Thoughts and Aphorisms 34
34. O Misfortune, blessed be thou; for through thee I have seen the face of my Lover.
[Sri Aurobindo: Thoughts and Aphorisms]
When something happens which is unexpected, unwanted, undesired and un-hoped for, and which does not add to our material benefit or vital pleasure or to our egoistic satisfaction and advantage, in our common human ignorance, it is called misfortune.
The Mother has said:
“When things happen which are not what we expect, what we hope for, what we want, which are contrary to our desires, in our ignorance we call them misfortunes and lament.”
However, we may observe the deeper and further consequences of the unwanted events and we find that they have led us more towards the Divine Realization. And we may also see that when Man continues to be in what he called a fortunate life, he is then not on the Way towards the Divine, but he is passing away and wasting his time in easy and pleasant activities and enjoyments and circumstances, often leading him towards a life having no progress to our real Goal : the Divine Realization and the Supramental Manifestation. We may be materially and vitally engrossed in a so-called fortunate life, and we continue to be in Ignorance without any Progress to the Higher Realization.
When Man has the Realization of the Divine, he goes above the dualities like ‘fortune’ and ‘misfortune’ etc — as he surpasses the then the mental limits. Sri Aurobindo has discussed about this in The Synthesis of Yoga.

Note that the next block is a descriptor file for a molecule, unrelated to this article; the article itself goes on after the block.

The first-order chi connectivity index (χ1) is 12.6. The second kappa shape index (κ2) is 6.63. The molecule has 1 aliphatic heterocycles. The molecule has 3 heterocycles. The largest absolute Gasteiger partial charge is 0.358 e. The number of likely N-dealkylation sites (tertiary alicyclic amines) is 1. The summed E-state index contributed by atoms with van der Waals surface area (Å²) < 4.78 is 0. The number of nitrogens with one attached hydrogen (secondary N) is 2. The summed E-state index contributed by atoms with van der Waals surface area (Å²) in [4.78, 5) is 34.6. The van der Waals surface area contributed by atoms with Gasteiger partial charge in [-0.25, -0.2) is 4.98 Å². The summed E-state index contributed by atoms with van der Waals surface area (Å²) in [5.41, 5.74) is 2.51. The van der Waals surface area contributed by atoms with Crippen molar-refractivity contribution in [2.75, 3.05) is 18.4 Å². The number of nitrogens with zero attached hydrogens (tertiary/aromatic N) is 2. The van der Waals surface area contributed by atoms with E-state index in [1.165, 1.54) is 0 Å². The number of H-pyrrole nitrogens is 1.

Sri Aurobindo says:
“When this liberation of the nature comes, there is a liberation also of all the spiritual sense of the dualities of Nature. In the lower nature the dualities are the inevitable effect of the play of the gunas on the soul affected by the formations of the sattwic, rajasic and tamasic ego. The knot of this duality is an ignorance which is unable to seize on the spiritual truth of things and concentrates on the imperfect appearances, but meets them not with a mastery of their inner truth, but with a strife and a shifting balance of attraction and repulsion, capacity and incapacity, liking and disliking, pleasure and pain, joy and sorrow, acceptance and repugnance; all life is represented to us as a tangle of these things, of the pleasant and the unpleasant, the beautiful and the unbeautiful, truth and falsehood, fortune and misfortune, success and failure, good and evil, the inextricable double web of Nature. Attachment to its likings and repugnances keeps the soul bound in this web of good and evil, joys and sorrows. The seeker of liberation gets rid of attachment, throws away from his soul the dualities, but as the dualities appear to be the whole act, stuff and frame of life, this release would seem to be most easily compassed by a withdrawal from life, whether a physical withdrawal, so far as that is possible while in the body, or an inner retirement, a refusal of sanction, a liberating distaste, vairāgya, for the whole action of Nature. There is a separation of the soul from Nature. Then the soul watches seated above and unmoved, udāsīna, the strife of the gunas in the natural being and regards as an impassive witness the pleasure and pain of the mind and body. Or it is able to impose its indifference even on the outer mind and watches with the impartial calm or the impartial joy of the detached spectator the universal action in which it has no longer an active inner participation.”
[Sri Aurobindo: Synthesis of Yoga]
Written on 7-9-2012,
Posted on 13-9-2012.
Posted on 13-9-2012.
Also published in The New Reflections [